Trionyx triunguis, the African Softshell Turtle, is a member of Trionychidae within Cryptodira. Trionyx triunguis is considered to be the only extant species of its genus (Ernst and Barbour, 1989; Bonin et al., 2006), although relationships among members and taxonomy within the clade are still poorly understood (e.g., Meylan, 1987; Engstrom et al., 2004). Trionychidae has an extensive fossil record dating from the Cretaceous (Meylan, 1987). Long thought to be the sister-group to Kinosternidae (e.g., Gaffney, 1975; Gaffney and Meylan, 1988), the relationship of this taxon to other turtles has recently been called into question on the basis of both molecular and morphological features (e.g., Shafffer et al., 1997; Joyce, 2007).
The most striking feature of Trionyx triunguis, along with other soft-shelled turtles, is the flattened, skin-covered carapace lacking horny scutes. The skull of these turtles is also very distinctive, however, in being relatively very elongate and narrow (Ernst and Barbour, 1989; Bonin et al., 2006). Trionyx triunguis exhibits a typical skull for the group. Members of Trionychidae, including T. triunguis, exhibit a highly derived cranial arterial circulation that has implications for turtle phylogeny (e.g., Albrecht, 1967; Jamniczky and Russell, 2007). The species is also interesting in having only a single neural, and an unreduced eighth pair of costals that meet in the midline (Ernst and Barbour, 1989). Trionyx triunguis is quite large, reaching up to 112 cm in length and weighing up to 60 kg. It is dark brown to olive colored, and covered with white or yellows spots (Ernst and Barbour, 1989; Bonin et al., 2006).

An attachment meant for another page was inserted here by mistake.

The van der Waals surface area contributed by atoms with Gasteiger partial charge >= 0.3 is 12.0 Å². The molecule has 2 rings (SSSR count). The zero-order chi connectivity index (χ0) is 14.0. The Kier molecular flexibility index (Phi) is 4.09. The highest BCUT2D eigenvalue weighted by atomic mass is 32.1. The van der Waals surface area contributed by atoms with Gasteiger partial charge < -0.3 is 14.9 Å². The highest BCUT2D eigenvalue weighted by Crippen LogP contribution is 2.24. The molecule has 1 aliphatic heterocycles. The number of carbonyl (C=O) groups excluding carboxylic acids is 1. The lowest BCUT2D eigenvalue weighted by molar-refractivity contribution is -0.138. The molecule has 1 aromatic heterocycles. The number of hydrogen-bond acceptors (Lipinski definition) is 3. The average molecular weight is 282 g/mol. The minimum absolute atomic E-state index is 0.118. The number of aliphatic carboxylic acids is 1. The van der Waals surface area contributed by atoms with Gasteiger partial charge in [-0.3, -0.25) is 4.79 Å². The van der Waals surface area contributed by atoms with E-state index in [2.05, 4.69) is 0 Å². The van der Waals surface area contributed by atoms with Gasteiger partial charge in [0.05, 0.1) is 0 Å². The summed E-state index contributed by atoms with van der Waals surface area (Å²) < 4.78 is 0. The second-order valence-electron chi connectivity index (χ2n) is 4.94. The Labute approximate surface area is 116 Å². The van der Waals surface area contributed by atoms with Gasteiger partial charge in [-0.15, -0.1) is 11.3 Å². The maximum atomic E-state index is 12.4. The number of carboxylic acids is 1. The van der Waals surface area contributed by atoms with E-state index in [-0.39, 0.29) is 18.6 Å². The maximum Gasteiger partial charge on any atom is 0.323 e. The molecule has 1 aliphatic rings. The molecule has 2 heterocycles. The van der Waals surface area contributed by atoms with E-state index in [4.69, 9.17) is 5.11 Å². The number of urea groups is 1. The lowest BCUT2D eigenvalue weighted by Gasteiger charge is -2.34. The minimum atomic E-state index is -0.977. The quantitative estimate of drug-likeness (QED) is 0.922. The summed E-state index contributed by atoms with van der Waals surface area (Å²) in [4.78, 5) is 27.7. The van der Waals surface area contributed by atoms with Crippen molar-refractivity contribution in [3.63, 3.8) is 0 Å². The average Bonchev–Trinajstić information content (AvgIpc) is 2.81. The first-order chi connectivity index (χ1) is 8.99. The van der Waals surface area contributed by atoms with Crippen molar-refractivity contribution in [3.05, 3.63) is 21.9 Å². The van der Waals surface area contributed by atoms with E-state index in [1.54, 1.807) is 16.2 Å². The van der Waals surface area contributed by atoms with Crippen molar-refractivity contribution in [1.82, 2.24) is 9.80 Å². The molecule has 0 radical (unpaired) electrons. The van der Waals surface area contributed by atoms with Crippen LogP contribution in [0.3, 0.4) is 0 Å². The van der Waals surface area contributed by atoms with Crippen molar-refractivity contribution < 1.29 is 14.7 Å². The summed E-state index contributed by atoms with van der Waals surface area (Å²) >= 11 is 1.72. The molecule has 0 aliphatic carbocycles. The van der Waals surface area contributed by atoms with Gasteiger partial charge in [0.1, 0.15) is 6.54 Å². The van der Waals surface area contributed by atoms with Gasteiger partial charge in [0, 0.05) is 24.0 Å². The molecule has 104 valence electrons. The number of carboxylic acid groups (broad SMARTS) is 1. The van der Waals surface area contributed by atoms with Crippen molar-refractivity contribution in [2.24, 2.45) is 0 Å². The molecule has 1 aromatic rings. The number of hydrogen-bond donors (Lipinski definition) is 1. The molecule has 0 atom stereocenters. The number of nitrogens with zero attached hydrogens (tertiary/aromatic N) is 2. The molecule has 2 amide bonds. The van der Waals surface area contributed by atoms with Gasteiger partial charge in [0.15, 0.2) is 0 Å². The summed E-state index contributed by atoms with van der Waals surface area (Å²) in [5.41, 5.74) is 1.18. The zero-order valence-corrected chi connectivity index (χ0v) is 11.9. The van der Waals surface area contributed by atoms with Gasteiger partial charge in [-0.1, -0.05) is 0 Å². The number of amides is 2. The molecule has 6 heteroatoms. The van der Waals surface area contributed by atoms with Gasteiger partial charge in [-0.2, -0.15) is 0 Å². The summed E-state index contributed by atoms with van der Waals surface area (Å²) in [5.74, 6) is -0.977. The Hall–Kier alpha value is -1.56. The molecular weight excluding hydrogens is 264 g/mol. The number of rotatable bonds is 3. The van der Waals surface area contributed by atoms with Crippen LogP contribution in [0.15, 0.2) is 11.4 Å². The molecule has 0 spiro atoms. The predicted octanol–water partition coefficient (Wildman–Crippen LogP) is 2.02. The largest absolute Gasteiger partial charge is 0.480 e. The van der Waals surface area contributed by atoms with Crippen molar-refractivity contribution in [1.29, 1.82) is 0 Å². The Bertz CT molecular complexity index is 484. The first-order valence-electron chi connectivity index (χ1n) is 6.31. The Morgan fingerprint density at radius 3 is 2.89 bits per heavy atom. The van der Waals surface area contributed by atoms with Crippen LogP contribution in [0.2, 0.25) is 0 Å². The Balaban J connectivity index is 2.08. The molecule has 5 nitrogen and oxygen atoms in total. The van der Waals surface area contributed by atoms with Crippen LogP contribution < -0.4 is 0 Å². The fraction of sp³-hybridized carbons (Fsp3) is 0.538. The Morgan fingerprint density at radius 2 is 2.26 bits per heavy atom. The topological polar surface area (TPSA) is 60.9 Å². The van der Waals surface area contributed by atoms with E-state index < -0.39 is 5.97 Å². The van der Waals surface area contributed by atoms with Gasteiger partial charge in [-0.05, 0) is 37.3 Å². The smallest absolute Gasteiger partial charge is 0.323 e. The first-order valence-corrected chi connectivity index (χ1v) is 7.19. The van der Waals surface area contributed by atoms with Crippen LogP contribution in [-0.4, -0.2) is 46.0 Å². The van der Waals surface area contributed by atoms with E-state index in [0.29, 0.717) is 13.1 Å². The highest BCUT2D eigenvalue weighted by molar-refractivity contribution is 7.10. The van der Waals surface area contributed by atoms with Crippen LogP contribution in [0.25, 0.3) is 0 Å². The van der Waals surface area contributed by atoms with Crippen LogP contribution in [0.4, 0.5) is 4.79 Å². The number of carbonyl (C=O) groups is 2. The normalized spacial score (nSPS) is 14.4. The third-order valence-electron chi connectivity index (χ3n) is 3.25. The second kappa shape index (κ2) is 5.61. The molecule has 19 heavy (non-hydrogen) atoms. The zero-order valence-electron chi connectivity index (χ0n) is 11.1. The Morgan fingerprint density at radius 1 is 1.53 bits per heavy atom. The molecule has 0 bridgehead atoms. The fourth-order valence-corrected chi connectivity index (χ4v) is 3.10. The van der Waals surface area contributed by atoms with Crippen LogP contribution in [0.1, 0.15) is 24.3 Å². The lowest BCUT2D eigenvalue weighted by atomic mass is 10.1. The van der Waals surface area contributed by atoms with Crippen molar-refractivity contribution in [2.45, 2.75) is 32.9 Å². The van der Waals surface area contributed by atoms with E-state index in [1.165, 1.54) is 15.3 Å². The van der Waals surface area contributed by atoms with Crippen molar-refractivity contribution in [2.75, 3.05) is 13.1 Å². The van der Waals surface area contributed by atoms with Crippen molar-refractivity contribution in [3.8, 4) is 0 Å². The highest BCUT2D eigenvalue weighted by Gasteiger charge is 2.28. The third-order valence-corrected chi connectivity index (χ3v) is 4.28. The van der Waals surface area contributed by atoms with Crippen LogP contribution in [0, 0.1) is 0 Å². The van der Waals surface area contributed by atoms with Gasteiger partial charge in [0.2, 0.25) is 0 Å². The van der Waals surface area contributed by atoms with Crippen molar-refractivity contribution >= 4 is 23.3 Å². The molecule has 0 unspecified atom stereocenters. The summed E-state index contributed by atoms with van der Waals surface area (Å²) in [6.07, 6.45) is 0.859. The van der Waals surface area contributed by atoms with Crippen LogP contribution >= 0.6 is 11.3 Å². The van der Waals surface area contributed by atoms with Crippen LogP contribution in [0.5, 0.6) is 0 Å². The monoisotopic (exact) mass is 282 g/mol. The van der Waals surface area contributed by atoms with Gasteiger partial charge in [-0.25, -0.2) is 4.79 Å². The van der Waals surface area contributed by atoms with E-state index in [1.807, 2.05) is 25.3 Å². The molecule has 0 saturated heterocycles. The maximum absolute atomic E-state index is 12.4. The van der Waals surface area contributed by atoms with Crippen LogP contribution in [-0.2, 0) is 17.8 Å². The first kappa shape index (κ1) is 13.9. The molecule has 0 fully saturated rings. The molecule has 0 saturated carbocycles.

Trionyx triunguis is found in most of Africa except in southern- and northwestern-most areas. It also occurs in coastal areas of Israel, Lebanon, Syria, and Turkey (Ernst and Barbour, 1989; Bonin et al., 2006). It inhabits slow-moving bodies of fresh water, but is occasionally found in brackish environments in coastal parts of its range. It is an omnivorous ambush hunter, and preys on a variety of fish, amphibians, crustaceans, mollusks, and insects, as well as some fruits and nuts. Females lay 25-100 eggs in one clutch each year (Ernst and Barbour, 1989; Bonin et al., 2006).
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Jamniczky, H.A., and A.P. Russell. 2007. Re-appraisal of patterns of non-marine Cryptodiran turtle carotid circulation: evidence from osteological correlates and soft tissues. Journal of Morphology 268:571-587.
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Meylan, P.A., and E.S. Gaffney. 1989. The skeletal morphology of the Cretaceous cryptodiran turtle, Adocus, and the relationships of the Trionychoidea. American Museum Novitates 2941:1-60.
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Shaffer, H.B., Meylan, P., and M.L. McKnight. 1997. Tests of turtle phylogeny: molecular, morphological, and paleontological approaches. Systematic Biology 46:235-268.
Trionyx triunguis page from the Mediterranean Association to Save the Sea Turtles (MEDASSET)